UPR had a pretty strict attendance policy about using time cards, one which she repeatedly failed to follow (ostensibly because of her condition, though she even failed to text or email when she was going to be late, as required by UPR). She might have had a fighting chance at a claim except ... she failed at her actual job, nuking any possible claims of retaliation and pretextual termination.

Airline Worker Who Stole Toiletries Loses Bad-Faith Firing Claim

Thomas Locke was in quite a catch-22. Locke, an employee at Logan International Airport in Boston, was given one more chance to be good after he was found stealing soda, beer, sandwiches, soap, and toilet paper from airplanes. He couldn't, however, because his employer, US Airways, refused to issue him a new badge, his old badge having been lost during the investigation.

Locke sued, alleging that the airline acted in bad faith by preventing him from returning to work, as he couldn't even go to his job without a security badge. The district court granted summary judgment to U.S. Airways and the First Circuit affirmed.

'Success' in ERISA Case Includes Having Case Sent Back to Ins. Co.

What counts as a "success on the merits" for purposes of attorney fee-shifting in an ERISA claim? Diahann Gross' employer, Sun Life Insurance, denied her disability leave claim for numbness and fibromyalgia. In an earlier appeal, the First Circuit said that Sun Life's insurance plan contained an incorrect standard for evaluating disability claims. The court remanded to the insurance plan's administrator for further review.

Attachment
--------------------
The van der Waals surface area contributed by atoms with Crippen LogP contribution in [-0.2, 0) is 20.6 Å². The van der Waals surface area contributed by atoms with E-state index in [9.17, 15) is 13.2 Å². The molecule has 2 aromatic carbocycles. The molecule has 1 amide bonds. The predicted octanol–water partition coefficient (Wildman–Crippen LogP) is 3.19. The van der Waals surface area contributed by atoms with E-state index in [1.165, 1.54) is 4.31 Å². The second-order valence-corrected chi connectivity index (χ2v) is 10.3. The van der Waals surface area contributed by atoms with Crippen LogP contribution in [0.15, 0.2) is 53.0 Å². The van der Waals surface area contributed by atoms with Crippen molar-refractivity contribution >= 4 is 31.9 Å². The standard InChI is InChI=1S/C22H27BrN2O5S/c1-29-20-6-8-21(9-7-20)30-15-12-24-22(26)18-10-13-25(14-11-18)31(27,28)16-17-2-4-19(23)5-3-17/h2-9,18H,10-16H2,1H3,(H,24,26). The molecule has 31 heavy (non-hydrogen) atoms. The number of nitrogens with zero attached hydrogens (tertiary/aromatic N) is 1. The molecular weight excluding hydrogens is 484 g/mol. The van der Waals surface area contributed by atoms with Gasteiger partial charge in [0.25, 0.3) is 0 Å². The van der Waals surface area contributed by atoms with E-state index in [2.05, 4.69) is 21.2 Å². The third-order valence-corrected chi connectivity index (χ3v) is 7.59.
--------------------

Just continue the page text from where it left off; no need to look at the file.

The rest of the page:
In this appeal, Gross is asking for attorneys fees. Sun Life says she's not entitled to them -- at least at this point -- because she hasn't succeeded at anything yet. The First Circuit agreed with Gross, 2-1.

Fidelity Faces 401(k) Float Income Class Action in Mass.

Fidelity Investments, the largest U.S. provider of workplace retirement plans, is facing a putative class action in Massachusetts alleging that Fidelity improperly uses customer money earned in overnight accounts to pay its own operating expenses, Reuters reports.

Earlier this month, three Massachusetts residents filed suit against Boston-based Fidelity, accusing the company of using "float income" -- income generated from retirement fund assets -- by temporarily investing it for its own benefit, in violation of ERISA.

A recent ruling by the Eighth Circuit sheds some light on how the court might rule.

Lawson v. FMR LLC is a case originating in the First Circuit, that dealt with whether the Sarbanes-Oxley Act whistleblower protections extend to employees of a private company that are contractors for public companies. Last week, the Supreme Court issued its opinion clarifying the reach of the Act.

Lawson v. FMR LLC -- The Lower Courts

In Lawson, two contractors who worked for mutual funds (who in practice don't have employees of their own) were essentially fired after they brought up concerns regarding the funds' management. After they sued under 18 U.S.C. § 1514A, the district court denied the mutual funds' motions to dismiss, and the First Circuit reversed. The question before the Supreme Court was whether § 1514A applied to employees of private contractors that did work for public companies.